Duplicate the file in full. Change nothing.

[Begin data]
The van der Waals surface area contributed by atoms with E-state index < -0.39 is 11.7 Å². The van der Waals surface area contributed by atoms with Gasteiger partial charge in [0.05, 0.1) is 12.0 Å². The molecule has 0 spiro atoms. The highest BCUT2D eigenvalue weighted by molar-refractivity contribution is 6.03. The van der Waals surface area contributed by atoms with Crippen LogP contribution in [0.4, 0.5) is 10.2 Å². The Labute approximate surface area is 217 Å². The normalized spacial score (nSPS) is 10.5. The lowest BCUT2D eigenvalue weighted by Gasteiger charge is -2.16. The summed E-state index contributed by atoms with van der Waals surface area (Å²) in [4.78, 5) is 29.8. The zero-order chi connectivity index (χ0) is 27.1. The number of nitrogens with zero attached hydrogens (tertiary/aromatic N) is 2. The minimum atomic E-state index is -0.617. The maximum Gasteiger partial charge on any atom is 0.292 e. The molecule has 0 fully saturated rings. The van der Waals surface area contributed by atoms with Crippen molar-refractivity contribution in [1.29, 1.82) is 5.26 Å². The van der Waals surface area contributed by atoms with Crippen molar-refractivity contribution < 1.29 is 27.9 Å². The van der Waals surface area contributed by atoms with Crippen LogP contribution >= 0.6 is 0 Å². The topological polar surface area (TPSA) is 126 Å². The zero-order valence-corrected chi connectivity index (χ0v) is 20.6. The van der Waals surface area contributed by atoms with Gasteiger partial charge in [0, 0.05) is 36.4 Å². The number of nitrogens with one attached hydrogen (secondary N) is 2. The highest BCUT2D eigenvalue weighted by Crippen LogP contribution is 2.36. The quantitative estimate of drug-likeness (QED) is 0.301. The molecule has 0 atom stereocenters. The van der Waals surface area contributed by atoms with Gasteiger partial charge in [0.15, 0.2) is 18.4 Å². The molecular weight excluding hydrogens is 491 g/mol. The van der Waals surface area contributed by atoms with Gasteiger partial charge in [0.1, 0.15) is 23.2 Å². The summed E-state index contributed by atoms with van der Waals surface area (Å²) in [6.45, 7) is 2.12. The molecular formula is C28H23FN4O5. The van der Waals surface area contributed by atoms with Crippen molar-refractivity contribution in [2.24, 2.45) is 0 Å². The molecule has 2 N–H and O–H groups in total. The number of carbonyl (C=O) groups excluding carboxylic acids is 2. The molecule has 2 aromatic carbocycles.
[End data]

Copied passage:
The van der Waals surface area contributed by atoms with E-state index < -0.39 is 11.7 Å². The van der Waals surface area contributed by atoms with Gasteiger partial charge in [0.05, 0.1) is 12.0 Å². The molecule has 0 spiro atoms. The highest BCUT2D eigenvalue weighted by molar-refractivity contribution is 6.03. The van der Waals surface area contributed by atoms with Crippen LogP contribution in [0.4, 0.5) is 10.2 Å². The Labute approximate surface area is 217 Å². The normalized spacial score (nSPS) is 10.5. The lowest BCUT2D eigenvalue weighted by Gasteiger charge is -2.16. The summed E-state index contributed by atoms with van der Waals surface area (Å²) in [4.78, 5) is 29.8. The zero-order chi connectivity index (χ0) is 27.1. The number of nitrogens with zero attached hydrogens (tertiary/aromatic N) is 2. The minimum atomic E-state index is -0.617. The maximum Gasteiger partial charge on any atom is 0.292 e. The molecule has 0 fully saturated rings. The van der Waals surface area contributed by atoms with Crippen molar-refractivity contribution in [1.29, 1.82) is 5.26 Å². The van der Waals surface area contributed by atoms with Crippen molar-refractivity contribution < 1.29 is 27.9 Å². The van der Waals surface area contributed by atoms with Crippen LogP contribution >= 0.6 is 0 Å². The topological polar surface area (TPSA) is 126 Å². The zero-order valence-corrected chi connectivity index (χ0v) is 20.6. The van der Waals surface area contributed by atoms with Gasteiger partial charge in [0, 0.05) is 36.4 Å². The number of nitrogens with one attached hydrogen (secondary N) is 2. The highest BCUT2D eigenvalue weighted by Crippen LogP contribution is 2.36. The quantitative estimate of drug-likeness (QED) is 0.301. The molecule has 0 atom stereocenters. The van der Waals surface area contributed by atoms with Gasteiger partial charge in [0.15, 0.2) is 18.4 Å². The molecular weight excluding hydrogens is 491 g/mol. The van der Waals surface area contributed by atoms with Gasteiger partial charge in [0.1, 0.15) is 23.2 Å². The summed E-state index contributed by atoms with van der Waals surface area (Å²) in [6.45, 7) is 2.12. The molecular formula is C28H23FN4O5. The van der Waals surface area contributed by atoms with Crippen molar-refractivity contribution in [2.24, 2.45) is 0 Å². The molecule has 2 N–H and O–H groups in total. The number of carbonyl (C=O) groups excluding carboxylic acids is 2. The molecule has 2 aromatic carbocycles.